Whale watchers in California's Monterey Bay have caught up with a familiar white dolphin calf. The colourless youngster is a Risso's dolphin, and photo analysis reveals it's the very same individual who made its first appearance in this area back in 2015!

The team at Princess Monterey Whale Watching (PMWW), who captured this footage, were ecstatic to see the dolphin looking strong and healthy. White whales face a unique set of challenges in life, and given recent orca predations in the bay, this calf may have been at especially high risk. 

Based on its blotchy appearance, initial reports suggested the dolphin could be leucistic. This genetic condition (also known as "piebald") results in a partial loss of the pigment melanin, and animals born with it can sport a range of "patchwork" prints –the pigment cells in the eyes, however, are not affected. Albinism, on the other hand, involves complete loss of pigment. True albino animals tend to have very pale eyes (often pink or red, as the blood vessels show through). Photographs from past sightings confirm this Risso's baby is indeed a true albino.

The yellow markings you see on the calf's skin are not its own flesh; they're the result of tiny planktonic algae called diatoms growing on the skin. The location and abundance of these diatoms, however, changes over time, so they aren't much use when it comes to identifying an albino dolphin. Instead, Kate Cummings and the crew of Blue Ocean Whale Watch (BOWW) looked to the mother to make the match.

"We looked at scars and pigment on its mother's dorsal fin from both sightings," they wrote on Facebook. "Look for subtle scarring and pigment, especially the small scars towards the tip of the dorsal fin."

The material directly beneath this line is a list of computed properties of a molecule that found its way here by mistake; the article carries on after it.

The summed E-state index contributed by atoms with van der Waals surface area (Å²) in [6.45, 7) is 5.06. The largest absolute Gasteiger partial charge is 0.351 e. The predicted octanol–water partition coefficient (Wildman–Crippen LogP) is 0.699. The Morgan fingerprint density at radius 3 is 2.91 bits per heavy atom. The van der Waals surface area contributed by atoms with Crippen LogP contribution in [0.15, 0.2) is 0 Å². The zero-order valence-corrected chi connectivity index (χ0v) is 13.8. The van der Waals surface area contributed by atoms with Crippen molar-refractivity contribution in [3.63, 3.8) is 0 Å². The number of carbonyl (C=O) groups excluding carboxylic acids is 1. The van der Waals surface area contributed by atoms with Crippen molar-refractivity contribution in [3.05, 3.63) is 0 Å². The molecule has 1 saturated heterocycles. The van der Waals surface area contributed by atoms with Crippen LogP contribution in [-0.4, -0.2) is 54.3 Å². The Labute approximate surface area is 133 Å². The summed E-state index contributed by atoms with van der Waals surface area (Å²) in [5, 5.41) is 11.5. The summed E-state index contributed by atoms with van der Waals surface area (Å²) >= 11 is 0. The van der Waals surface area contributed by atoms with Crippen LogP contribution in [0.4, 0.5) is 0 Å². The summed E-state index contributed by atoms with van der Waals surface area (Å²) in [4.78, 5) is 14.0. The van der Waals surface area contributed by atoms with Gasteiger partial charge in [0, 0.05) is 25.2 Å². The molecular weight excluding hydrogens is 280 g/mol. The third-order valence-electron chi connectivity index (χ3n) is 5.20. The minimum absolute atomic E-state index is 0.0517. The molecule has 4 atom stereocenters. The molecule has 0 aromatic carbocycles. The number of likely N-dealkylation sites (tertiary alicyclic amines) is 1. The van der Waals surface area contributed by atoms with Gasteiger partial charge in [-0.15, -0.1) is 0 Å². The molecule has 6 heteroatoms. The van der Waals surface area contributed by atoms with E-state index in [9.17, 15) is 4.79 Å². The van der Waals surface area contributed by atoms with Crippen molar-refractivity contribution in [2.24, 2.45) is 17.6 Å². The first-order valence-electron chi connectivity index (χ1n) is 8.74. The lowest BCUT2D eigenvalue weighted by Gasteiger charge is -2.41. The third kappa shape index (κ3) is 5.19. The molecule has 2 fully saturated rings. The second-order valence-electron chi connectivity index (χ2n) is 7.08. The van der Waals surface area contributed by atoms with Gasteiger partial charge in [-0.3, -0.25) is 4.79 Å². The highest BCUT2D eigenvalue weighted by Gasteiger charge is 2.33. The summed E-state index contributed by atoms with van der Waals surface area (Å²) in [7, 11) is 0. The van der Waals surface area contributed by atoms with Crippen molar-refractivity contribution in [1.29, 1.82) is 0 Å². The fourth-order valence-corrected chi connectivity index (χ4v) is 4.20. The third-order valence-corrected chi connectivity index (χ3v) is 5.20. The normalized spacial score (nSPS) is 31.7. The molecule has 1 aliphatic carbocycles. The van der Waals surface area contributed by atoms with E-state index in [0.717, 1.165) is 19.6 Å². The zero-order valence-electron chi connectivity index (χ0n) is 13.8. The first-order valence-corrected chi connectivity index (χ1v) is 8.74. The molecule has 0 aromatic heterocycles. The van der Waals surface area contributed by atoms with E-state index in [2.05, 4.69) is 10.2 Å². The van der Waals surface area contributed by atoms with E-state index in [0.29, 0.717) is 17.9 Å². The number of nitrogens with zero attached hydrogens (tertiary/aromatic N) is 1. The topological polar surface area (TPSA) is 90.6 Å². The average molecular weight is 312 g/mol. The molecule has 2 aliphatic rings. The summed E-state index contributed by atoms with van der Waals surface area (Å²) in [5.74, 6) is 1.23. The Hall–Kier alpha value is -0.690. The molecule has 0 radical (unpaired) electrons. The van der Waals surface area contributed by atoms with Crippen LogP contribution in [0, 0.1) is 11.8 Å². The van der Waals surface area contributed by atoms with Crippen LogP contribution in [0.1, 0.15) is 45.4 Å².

Image: Kate Cummings/Blue Ocean Whale Watch

Some commenters have pointed out that the calf in PMWW's footage looks smaller than the individual previously seen in the bay, but former NOAA marine mammal observer Alisa Schulman-Janiger explains that's likely just an illusion. 

"That can be an artifact of lens size [and] angle," she explains. "The calf's dorsal fin shape also matches; I was looking at all available images this afternoon. The mom ID match sealed the deal."

Risso's calves typically nurse for 18 months, and the gestation period is nearly as long. It's extremely unlikely, then, that this mature female weaned an albino calf and gave birth to a second one within just a two-year period. 

"We're hoping we don't have to wait years to see it again," adds the BOWW team. "Maybe it'll stick around! We'll definitely be on the lookout."

Image: Princess Monterey Whale Watch/Facebook
Image: Princess Monterey Whale Watch/Facebook
Image: Princess Monterey Whale Watch/Facebook
Image: Kate Cummings, Blue Ocean Whale Watch/Facebook

The Risso's calf wasn't the only famous face to return this week: a dappled dolphin known as "Patches" was seen near Southern California's Long Beach! Find out more about this two-toned wonder here.


Top header image: Tim Ellis/Flickr